If I open the dtb files in /boot/overlays either with nano or vi I do see strange characters in the files: ^@^@^A^G^@^@^@8^@^@^@ ^@^@^@(^@^@^@^Q^@^@^@^P^@^@^@^@^@^@^@'^@^@^@ ^@^@^@^@^@^@^@^@^@^@^@^@^@^@^@^@^@^@^@^A^@^@^@^@^@^@^@^C^@^@^@ ^@^@^@^@brcm,bcm2708^@^@^@^@^@^@^@^Afragment@0^@

Any idea what is happening ? I do access the files via ssh

  • 3
    Aren't the .dtb files binary (contrary to dts) ? Binary files will seem to contain garbage if opened with a text editor - you can try this with notepad on Windows too.
    – flakeshake
    Dec 9 '15 at 13:48

The .dtb are the compiled versions of the text files. They are not intended to be read.

You will need to find the corresponding .dts files.

Look for the .dts files on github under https://github.com/raspberrypi/linux/tree/rpi-4.1.y/arch/arm/boot/dts/overlays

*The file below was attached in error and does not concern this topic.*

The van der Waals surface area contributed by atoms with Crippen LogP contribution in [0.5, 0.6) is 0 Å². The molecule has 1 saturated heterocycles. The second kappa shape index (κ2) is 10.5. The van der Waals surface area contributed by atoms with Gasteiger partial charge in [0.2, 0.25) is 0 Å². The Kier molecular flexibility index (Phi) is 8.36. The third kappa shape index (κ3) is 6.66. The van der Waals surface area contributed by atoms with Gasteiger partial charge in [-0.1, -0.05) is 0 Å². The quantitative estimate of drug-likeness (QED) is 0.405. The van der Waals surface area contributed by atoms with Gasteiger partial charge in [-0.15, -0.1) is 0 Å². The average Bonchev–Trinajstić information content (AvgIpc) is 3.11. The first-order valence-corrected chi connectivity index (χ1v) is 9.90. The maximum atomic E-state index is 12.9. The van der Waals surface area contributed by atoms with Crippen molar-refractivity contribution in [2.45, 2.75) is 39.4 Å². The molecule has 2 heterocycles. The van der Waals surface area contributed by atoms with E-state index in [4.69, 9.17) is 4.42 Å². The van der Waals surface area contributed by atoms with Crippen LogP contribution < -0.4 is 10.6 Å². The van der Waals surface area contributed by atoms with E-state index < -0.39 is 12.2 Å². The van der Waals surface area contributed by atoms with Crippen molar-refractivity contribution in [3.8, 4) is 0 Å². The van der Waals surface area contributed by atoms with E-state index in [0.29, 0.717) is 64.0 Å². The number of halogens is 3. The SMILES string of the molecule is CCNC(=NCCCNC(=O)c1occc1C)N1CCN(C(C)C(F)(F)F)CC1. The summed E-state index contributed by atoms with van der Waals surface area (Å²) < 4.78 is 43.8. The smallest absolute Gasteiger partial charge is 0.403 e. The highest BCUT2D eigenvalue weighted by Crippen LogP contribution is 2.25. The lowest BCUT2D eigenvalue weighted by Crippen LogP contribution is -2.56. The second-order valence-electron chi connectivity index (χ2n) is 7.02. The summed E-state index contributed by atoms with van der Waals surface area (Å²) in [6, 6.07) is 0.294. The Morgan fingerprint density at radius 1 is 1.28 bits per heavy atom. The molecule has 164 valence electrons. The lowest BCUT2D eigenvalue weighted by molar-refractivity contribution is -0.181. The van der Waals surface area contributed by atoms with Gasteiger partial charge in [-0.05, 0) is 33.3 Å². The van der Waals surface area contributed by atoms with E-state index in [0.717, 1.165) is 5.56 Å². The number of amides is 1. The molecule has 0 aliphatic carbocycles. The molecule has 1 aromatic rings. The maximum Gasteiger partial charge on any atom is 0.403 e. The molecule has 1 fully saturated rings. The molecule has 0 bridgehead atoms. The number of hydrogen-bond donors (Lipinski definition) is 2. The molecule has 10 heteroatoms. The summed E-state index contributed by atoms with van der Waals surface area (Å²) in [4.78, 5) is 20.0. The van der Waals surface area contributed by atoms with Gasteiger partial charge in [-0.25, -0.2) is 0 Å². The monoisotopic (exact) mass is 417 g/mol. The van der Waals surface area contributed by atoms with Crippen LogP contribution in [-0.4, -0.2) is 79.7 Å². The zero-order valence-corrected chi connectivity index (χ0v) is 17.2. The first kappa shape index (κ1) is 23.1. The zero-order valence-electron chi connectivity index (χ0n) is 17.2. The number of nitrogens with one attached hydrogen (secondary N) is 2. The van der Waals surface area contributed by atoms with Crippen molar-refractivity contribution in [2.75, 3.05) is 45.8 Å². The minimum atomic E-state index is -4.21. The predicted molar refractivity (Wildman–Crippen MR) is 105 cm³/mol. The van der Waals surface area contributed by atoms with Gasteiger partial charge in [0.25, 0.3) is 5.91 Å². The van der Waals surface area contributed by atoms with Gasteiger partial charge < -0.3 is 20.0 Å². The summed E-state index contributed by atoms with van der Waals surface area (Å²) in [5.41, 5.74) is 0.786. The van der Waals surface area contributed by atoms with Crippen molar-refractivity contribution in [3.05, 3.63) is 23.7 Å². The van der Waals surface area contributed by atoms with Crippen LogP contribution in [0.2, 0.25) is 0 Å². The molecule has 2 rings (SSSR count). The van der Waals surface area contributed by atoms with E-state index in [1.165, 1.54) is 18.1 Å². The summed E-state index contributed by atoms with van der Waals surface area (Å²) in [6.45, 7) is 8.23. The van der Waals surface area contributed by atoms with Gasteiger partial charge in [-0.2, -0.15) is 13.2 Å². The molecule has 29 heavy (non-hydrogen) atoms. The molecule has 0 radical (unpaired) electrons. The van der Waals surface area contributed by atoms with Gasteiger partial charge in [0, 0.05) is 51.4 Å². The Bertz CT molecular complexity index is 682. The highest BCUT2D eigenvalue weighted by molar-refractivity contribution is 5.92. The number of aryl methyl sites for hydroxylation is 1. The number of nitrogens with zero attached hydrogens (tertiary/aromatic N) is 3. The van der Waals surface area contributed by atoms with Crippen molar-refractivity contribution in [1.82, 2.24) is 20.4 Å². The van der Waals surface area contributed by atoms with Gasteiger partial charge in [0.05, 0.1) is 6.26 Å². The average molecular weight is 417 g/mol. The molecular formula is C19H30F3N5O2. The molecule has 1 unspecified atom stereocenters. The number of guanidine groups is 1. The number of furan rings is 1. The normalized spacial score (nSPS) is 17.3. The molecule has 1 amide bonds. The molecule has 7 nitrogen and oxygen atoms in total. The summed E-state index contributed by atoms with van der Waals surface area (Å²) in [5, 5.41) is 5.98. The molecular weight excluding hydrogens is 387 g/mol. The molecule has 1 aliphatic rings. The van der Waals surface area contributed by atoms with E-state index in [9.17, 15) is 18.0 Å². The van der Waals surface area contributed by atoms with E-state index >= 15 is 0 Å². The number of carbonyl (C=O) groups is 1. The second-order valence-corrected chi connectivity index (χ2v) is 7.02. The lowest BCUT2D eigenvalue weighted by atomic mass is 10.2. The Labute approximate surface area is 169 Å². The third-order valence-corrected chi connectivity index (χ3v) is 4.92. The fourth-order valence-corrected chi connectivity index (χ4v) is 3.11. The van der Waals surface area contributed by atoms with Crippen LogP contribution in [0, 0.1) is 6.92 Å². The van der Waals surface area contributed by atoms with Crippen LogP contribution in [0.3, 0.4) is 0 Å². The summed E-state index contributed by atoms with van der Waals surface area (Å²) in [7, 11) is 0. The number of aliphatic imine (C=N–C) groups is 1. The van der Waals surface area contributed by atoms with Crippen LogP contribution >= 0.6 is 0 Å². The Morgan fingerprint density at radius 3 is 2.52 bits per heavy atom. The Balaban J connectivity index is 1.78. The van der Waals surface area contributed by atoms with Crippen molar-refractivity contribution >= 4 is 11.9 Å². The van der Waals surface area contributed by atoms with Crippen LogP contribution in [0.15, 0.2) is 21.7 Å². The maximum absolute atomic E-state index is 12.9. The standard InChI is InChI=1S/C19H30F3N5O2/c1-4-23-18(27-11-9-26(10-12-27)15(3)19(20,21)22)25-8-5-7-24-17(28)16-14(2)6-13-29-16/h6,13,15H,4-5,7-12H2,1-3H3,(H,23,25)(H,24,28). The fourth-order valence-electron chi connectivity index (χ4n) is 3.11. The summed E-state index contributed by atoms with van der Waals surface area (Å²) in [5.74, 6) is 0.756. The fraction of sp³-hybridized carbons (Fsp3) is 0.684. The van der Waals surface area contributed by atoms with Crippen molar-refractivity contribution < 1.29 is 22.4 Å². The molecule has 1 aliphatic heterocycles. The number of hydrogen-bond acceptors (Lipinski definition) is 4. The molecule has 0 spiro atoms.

You will need to convert the binary device tree file (.dtb) into a device tree source file (.dts). You can use a device tree compiler to do the conversion:

dtc -I dtb -O dts -o devicetree.dts /path/to/devicetree.dtb

You can also attempt to find the source file used to make your device tree binary, but the only way to be certain you have the correct source is to use the compiler.

  • Surely it is the other way around? You compile a text source to a binary (blob).
    – joan
    Dec 9 '15 at 20:43
  • You can also de-compile it from a blob to a source file.
    – Tim
    Dec 9 '15 at 20:52
  • So you can, that would be useful if you cannot locate the source file.
    – joan
    Dec 9 '15 at 21:12

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